In § 4, we derived a scaling law for the flux Richardson number that is in good agreement with the data. This follows from the non-trivial scaling $\overline {u'w'} \sim \Delta U ( \beta g \theta ) t$, i.e. that the Reynolds stress tensor remains anisotropic also for longer times. This scaling is expected to have implications for turbulence modelling, because in pure RT turbulence $\overline {u'w'}$ is always equal to zero. For instance, it follows from our framework that the eddy viscosity is not constant in time and should feature an explicit dependence on the growing impact of stratification also for later times when the unstable stratification dominates the turbulence.

At the end of § 4 we framed our work in the context of past research. By comparing our results with the experiment of Akula *et al.* (Reference Akula, Suchandra, Mikhaeil and Ranjan2017), we observe that at large $Re_c$, there may be a well-defined value of $t/t_c|_T$ (approximately 2.5) as well as of the transitional gradient Richardson number (approximately $0.18$). In other words, while for small values of $Re_c$ we expect a more complex dependency of $t/t_c|_T$ and $Ri_g(t/t_c|_T,z=0)$ on the control parameter $Re_c$ (and eventually on the nature of the perturbation), at finite but large $Re_c$ a unique and universal value of $t/t_c|_T$ (or $Ri_g(t/t_c|_T,z=0)$) may exist. This fact is crucial, given that the Reynolds numbers are usually large in many natural environments as well as in industrial applications. The detailed study of this aspect is left to future work.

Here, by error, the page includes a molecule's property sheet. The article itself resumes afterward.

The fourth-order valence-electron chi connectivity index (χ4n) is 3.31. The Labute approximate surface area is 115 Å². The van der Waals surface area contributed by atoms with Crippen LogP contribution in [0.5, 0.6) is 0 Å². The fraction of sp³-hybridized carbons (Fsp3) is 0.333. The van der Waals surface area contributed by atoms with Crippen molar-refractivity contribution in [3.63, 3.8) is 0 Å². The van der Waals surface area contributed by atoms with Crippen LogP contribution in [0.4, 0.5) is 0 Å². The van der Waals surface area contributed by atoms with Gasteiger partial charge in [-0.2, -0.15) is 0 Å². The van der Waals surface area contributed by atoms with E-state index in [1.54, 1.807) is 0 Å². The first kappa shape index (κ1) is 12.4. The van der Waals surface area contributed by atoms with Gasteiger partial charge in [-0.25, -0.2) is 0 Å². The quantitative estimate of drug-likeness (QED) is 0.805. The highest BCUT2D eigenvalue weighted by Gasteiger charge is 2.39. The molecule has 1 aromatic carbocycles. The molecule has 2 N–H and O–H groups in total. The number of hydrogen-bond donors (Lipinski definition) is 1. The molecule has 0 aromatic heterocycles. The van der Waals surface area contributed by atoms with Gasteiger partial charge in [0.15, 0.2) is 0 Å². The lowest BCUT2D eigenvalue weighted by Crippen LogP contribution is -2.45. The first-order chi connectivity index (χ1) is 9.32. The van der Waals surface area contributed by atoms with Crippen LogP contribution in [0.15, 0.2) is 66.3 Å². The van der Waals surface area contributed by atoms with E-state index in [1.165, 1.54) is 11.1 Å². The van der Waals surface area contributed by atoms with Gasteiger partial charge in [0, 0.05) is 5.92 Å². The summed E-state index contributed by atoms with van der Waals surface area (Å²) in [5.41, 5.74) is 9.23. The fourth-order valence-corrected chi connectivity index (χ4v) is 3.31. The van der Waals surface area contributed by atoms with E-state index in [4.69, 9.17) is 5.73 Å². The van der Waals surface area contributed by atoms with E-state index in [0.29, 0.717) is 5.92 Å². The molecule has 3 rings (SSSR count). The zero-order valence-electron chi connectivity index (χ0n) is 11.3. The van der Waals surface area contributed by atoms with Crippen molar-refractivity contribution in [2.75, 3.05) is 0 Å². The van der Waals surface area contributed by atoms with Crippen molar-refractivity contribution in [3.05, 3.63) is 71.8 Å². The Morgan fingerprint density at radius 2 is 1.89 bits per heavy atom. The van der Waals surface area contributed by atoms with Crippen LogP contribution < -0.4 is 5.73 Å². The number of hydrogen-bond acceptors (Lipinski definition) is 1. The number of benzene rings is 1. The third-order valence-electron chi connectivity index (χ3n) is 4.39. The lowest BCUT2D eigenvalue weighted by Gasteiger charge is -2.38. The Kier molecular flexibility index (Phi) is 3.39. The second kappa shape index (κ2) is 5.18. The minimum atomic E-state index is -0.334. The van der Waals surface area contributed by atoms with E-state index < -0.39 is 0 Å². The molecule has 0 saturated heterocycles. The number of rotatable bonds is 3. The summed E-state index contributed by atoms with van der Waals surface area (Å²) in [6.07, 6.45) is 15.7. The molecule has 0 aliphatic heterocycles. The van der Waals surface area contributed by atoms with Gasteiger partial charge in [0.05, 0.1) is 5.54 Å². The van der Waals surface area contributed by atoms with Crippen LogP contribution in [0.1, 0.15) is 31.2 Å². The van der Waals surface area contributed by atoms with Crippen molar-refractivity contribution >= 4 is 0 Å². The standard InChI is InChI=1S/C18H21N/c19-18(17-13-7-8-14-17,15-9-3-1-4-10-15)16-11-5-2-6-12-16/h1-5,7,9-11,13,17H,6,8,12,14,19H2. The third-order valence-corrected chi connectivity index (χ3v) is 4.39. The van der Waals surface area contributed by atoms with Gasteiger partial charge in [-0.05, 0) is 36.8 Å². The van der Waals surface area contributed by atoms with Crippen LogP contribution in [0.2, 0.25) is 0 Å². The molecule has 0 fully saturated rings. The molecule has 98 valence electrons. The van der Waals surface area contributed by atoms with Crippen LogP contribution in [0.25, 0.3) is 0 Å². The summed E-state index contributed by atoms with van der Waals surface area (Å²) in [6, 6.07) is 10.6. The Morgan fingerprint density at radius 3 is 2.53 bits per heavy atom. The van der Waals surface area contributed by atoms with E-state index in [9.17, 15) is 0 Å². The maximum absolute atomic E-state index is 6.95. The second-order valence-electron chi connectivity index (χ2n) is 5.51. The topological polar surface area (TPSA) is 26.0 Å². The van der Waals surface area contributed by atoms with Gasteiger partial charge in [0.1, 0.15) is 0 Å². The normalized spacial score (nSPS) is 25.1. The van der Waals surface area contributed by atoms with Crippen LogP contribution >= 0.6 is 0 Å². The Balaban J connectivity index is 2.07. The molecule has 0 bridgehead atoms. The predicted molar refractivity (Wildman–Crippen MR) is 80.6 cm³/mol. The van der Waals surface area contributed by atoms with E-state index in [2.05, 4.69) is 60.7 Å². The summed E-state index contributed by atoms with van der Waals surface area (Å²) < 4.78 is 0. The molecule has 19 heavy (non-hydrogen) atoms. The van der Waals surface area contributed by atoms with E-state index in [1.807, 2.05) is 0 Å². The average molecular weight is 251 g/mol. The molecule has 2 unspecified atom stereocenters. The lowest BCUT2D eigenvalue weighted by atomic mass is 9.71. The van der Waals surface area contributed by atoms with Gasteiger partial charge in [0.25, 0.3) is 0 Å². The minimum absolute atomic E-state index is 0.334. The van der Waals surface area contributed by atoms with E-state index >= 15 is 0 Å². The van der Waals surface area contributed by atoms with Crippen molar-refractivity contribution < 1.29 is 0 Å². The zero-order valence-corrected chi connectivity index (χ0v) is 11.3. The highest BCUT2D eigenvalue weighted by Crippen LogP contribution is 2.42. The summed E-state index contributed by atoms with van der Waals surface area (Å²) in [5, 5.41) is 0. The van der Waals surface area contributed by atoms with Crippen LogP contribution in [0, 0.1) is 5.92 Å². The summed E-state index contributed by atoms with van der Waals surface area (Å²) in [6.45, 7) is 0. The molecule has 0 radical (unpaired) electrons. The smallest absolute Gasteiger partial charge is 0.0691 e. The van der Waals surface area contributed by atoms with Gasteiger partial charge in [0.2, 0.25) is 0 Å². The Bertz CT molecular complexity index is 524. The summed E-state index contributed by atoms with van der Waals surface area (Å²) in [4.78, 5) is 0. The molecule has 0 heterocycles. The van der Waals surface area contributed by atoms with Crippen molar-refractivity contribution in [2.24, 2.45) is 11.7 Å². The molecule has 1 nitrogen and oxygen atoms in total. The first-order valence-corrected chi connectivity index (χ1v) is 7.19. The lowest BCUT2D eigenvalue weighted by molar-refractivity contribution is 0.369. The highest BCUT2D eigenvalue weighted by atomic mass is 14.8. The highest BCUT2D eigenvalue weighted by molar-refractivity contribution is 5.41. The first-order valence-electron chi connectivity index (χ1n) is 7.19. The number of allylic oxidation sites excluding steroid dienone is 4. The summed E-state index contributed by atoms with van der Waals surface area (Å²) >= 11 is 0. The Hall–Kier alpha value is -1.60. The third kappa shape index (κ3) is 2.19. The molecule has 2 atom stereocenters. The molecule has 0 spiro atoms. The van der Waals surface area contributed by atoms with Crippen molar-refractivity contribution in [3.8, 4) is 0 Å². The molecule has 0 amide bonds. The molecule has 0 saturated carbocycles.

## Acknowledgements

J.P.M. and M.v.R. acknowledge the financial support of the Engineering and Physical Sciences Research Council (EPSRC) through grant EP/R042640/1. M.H. and S.B. acknowledge financial support from the DFG priority program SPP 1881 Turbulent Superstructures under Grant No. HO5519/1-2. A.M. acknowledges the financial support from the Compagnia di San Paolo, Project MINIERA No. I34I20000380007, and from the Project PoC – BUYT MAIH, No. C36I20000140006.

## Declaration of interests

The authors report no conflict of interest.